The most concrete evidence of the practice of reflexology in ancient culture dates back to 2330 BC, through the discovery of a wall painting in a Egyptian physician’s tomb depicting manipulation of the hands and feet. Prior to this discovery, many believed reflexology originated in the ancient Orient along with shiatsu and acupuncture. North American Indian medicine men are also believed to have stimulated the feet as part of their healing traditions.
The Reflexology Association of Canada defines reflexology as "a natural healing art, based on the principle that there are reflexes in the feet and hands which correspond to every part of the body." Kevin Kunz, one of the pioneers of reflexology, says: "Imagine stepping on a tack. Your whole body reacts because of something perceived by the foot. Reflexology with a full range of pressure sensors, utilizes the same body system of fight or flight to relax the body."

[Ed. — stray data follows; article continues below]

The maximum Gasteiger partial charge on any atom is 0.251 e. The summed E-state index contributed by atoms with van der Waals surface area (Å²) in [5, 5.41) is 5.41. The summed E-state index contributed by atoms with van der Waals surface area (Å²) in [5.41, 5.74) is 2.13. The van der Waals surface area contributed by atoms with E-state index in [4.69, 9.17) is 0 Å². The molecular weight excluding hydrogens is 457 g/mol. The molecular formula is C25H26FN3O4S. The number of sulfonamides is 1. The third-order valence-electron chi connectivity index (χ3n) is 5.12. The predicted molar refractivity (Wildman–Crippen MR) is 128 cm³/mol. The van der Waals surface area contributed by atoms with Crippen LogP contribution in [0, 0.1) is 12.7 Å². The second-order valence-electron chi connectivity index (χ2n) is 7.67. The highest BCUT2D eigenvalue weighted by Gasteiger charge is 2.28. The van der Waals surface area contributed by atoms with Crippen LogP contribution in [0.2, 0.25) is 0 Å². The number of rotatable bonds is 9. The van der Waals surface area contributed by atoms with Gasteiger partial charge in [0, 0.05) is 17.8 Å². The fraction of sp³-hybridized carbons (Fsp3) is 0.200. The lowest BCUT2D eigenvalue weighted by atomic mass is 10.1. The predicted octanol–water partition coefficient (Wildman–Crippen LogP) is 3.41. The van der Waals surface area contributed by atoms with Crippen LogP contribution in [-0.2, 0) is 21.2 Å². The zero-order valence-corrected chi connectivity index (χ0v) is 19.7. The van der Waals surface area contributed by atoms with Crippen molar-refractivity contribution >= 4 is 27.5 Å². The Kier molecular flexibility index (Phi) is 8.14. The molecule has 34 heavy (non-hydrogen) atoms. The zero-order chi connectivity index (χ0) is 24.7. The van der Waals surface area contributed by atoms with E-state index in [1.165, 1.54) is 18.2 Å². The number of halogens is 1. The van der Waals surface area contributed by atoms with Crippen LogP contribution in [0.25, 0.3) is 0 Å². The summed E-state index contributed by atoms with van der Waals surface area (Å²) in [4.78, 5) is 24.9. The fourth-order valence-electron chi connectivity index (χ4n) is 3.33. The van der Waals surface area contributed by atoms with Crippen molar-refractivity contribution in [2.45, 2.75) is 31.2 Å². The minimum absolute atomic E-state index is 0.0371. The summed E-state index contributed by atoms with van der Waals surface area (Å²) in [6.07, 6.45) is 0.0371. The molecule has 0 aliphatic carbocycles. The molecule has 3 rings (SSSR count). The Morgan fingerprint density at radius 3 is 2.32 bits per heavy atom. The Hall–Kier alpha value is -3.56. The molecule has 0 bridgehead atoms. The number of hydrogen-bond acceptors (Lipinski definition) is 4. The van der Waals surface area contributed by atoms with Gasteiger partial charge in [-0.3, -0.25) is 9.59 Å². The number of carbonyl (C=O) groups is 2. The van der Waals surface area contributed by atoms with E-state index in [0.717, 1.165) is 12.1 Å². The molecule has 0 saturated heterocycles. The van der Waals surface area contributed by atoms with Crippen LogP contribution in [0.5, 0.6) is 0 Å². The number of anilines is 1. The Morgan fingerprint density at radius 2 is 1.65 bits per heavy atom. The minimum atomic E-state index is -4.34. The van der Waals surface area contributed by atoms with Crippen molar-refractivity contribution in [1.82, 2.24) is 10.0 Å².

The 1996 China Reflexology Symposium Report found foot reflexology to be 93 percent effective in treating 63 disorders. After an analysis of 8,096 clinical cases, Dr. Wang Liang reported that reflexology was significantly effective in curing 48.68 percent of all the cases, and rendered an effective/improved treatment in 44.95 percent of the cases. In another study, in Britain, fifteen women received half-hour reflexology sessions for eight weeks. The findings included noticeable physical and emotional improvements, increased self-esteem and confidence, an ability to stay motivated and be heard and taken seriously, and an improvement in concentration.